Originally Posted by Buzzfire
Tom thanks for the encouragement. It gets frustrating. I changed the fuel and oil. Mixed brand new oil and fuel. Could I have flooded it? How would I know?
Pull the spark plug and see if it is wet/oily. Dry it off and shut off the fuel petcock at the tank. If you have any kind of carb cleaner or quick start fluid spray just a little into the hole where the plug goes. Put the plug back in and try to start the motor. It might fire and run. If so it was badly flooded. There are many things to check if the engine isn't starting but you said the mechanic got it started so I'll rule out bad ignition or wiring problems. Did you properly gap the spark plug? Start at about .24 to .28 gap. Your gas/oil mix should be between 16 and 24 to 1. That's about six to eight ounces of oil to a gallon of gasoline. If your weather is warm it might not require much choke, start at about 1/2 (choke lever 1/2 way up) or just a little less. Start pedaling and when you're about 10mph release the clutch and slightly twist the throttle. Keep pedalling but don't give it much gas. (don't twist the throttle all the way) If all is right the engine should fire. Most of the 2 strokes take a few moments to warm enough to run with the choke open. Give it 30 seconds at least before moving the choke lever all the way down.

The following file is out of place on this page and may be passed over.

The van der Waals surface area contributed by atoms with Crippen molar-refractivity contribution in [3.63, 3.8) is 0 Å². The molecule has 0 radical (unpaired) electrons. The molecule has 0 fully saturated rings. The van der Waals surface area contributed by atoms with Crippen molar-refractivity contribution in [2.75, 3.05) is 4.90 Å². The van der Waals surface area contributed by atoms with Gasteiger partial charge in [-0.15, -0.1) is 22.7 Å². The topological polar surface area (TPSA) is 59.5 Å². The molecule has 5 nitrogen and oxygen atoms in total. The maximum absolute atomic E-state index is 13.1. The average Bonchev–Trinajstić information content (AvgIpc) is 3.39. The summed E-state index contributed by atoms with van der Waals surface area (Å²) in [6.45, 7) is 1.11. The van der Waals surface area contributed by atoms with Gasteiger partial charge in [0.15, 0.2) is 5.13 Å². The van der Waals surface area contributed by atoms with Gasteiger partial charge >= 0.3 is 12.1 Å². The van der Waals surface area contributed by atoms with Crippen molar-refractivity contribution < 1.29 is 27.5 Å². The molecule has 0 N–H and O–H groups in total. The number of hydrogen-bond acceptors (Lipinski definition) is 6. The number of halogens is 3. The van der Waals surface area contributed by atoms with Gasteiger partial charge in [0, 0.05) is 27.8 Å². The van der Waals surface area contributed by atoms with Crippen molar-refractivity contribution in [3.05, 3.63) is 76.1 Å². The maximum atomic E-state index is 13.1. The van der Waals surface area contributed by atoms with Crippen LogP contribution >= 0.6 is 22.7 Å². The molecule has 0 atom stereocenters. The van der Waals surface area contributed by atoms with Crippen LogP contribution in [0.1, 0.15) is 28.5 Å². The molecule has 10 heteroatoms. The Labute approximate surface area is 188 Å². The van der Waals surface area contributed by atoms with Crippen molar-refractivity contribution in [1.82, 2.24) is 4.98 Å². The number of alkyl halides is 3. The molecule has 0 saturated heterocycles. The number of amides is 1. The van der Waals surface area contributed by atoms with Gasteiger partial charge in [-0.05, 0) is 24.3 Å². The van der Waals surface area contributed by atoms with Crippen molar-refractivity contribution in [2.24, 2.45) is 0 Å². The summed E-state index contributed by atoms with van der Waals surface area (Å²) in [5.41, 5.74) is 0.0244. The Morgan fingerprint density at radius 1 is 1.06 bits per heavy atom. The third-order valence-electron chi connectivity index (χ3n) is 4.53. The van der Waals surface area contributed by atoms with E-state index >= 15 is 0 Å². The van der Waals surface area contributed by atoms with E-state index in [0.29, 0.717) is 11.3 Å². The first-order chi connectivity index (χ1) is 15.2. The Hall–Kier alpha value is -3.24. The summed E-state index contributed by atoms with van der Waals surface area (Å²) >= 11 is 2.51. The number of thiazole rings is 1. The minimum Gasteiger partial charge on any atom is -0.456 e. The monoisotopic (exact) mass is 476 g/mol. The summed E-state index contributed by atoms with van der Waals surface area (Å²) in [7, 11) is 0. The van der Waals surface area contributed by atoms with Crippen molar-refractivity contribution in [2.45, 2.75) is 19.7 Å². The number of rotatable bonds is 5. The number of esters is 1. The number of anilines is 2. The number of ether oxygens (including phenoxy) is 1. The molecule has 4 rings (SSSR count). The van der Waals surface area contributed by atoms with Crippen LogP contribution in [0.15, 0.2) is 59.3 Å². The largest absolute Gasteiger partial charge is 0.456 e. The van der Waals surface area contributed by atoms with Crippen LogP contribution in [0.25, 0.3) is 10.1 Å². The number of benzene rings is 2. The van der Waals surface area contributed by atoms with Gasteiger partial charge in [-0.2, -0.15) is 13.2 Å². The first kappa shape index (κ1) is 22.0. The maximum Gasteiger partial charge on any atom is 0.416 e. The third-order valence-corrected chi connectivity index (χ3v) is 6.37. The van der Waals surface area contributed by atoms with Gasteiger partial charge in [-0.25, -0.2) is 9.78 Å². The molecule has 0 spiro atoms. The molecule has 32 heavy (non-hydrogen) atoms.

Now let's look at this chain/sprocket problem. Have you done the things that have already been suggested? Check for good alignment from the engine back to the rear wheel sprocket. You don't want much over 3/8" side to side misalignment of the chain. It should be as straight as possible. The tensioner wheel (pulley) must be aligned with the chain. It cannot be twisted so that it is pulling the chain off to one side or the other. The chain tension must be between 1/2" and 1" at the loosest point. The kit supplied chains are notorious for wearing quickly but you haven't riden this bike enough so your chain loosening problem is not wear. Is the engine solidly mounted to the frame. It should not move even when you try to muscle it. Same for the rear wheel and the rear sprocket. Have you closely checked that the rear sprocket is concentric, that is,is it centered on the hub, does it spin true or is there any up/down or side to side wobble? That sprocket installation is very critical to a smooth running chain and one that stays on. You said you have "tightened the sprocket", I assume you mean the one on the rear wheel. How tight are you tightening it? It almost sounds to me as if the sprocket is moving and allowing the chain to loosen then tighten because the sprocket is not staying centered on the wheel hub. Lift the rear wheel off the floor and with the clutch disengaged pedal the bike or spin the rear wheel and watch that sprocket. Anything other than true is going to cause problems. Let's start with all this and come back, let us know how you're doing. We'll get this beast runnin' yet, Buzzfire.